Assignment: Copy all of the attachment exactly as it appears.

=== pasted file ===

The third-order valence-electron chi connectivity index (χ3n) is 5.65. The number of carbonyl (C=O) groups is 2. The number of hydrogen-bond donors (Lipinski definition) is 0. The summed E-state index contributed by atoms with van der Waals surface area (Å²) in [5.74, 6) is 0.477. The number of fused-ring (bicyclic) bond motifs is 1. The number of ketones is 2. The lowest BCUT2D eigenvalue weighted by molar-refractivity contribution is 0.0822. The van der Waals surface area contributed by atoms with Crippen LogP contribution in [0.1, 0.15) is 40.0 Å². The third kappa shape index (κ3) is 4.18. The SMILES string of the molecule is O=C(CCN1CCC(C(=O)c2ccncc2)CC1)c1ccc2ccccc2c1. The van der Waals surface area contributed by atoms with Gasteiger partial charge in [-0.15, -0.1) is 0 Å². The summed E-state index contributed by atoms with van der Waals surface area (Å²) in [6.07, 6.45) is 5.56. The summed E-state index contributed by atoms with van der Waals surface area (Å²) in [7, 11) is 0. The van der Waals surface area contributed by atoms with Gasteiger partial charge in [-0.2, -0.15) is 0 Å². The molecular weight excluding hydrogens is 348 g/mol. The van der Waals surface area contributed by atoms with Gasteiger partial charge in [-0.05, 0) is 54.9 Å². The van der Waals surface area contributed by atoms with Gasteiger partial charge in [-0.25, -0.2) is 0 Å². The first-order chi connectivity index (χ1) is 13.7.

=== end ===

The third-order valence-electron chi connectivity index (χ3n) is 5.65. The number of carbonyl (C=O) groups is 2. The number of hydrogen-bond donors (Lipinski definition) is 0. The summed E-state index contributed by atoms with van der Waals surface area (Å²) in [5.74, 6) is 0.477. The number of fused-ring (bicyclic) bond motifs is 1. The number of ketones is 2. The lowest BCUT2D eigenvalue weighted by molar-refractivity contribution is 0.0822. The van der Waals surface area contributed by atoms with Crippen LogP contribution in [0.1, 0.15) is 40.0 Å². The third kappa shape index (κ3) is 4.18. The SMILES string of the molecule is O=C(CCN1CCC(C(=O)c2ccncc2)CC1)c1ccc2ccccc2c1. The van der Waals surface area contributed by atoms with Gasteiger partial charge in [-0.15, -0.1) is 0 Å². The summed E-state index contributed by atoms with van der Waals surface area (Å²) in [6.07, 6.45) is 5.56. The summed E-state index contributed by atoms with van der Waals surface area (Å²) in [7, 11) is 0. The van der Waals surface area contributed by atoms with Gasteiger partial charge in [-0.2, -0.15) is 0 Å². The molecular weight excluding hydrogens is 348 g/mol. The van der Waals surface area contributed by atoms with Gasteiger partial charge in [-0.05, 0) is 54.9 Å². The van der Waals surface area contributed by atoms with Gasteiger partial charge in [-0.25, -0.2) is 0 Å². The first-order chi connectivity index (χ1) is 13.7.